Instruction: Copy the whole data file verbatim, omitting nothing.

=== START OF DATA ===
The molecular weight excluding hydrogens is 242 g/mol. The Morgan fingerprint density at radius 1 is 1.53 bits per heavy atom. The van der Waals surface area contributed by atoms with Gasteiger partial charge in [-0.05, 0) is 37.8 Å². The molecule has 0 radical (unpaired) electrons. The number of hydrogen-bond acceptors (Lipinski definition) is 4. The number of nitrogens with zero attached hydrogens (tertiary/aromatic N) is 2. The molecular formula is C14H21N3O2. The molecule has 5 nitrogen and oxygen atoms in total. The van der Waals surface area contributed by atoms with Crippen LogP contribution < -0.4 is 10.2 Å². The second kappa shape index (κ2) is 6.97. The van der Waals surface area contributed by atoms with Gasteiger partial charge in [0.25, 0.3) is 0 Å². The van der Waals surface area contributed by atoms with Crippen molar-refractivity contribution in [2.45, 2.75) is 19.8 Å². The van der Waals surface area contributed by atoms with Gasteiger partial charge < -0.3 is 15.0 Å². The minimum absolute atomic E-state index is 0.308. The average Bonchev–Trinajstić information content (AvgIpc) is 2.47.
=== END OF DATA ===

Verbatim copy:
The molecular weight excluding hydrogens is 242 g/mol. The Morgan fingerprint density at radius 1 is 1.53 bits per heavy atom. The van der Waals surface area contributed by atoms with Gasteiger partial charge in [-0.05, 0) is 37.8 Å². The molecule has 0 radical (unpaired) electrons. The number of hydrogen-bond acceptors (Lipinski definition) is 4. The number of nitrogens with zero attached hydrogens (tertiary/aromatic N) is 2. The molecular formula is C14H21N3O2. The molecule has 5 nitrogen and oxygen atoms in total. The van der Waals surface area contributed by atoms with Crippen LogP contribution < -0.4 is 10.2 Å². The second kappa shape index (κ2) is 6.97. The van der Waals surface area contributed by atoms with Gasteiger partial charge in [0.25, 0.3) is 0 Å². The van der Waals surface area contributed by atoms with Crippen molar-refractivity contribution in [2.45, 2.75) is 19.8 Å². The van der Waals surface area contributed by atoms with Gasteiger partial charge < -0.3 is 15.0 Å². The minimum absolute atomic E-state index is 0.308. The average Bonchev–Trinajstić information content (AvgIpc) is 2.47.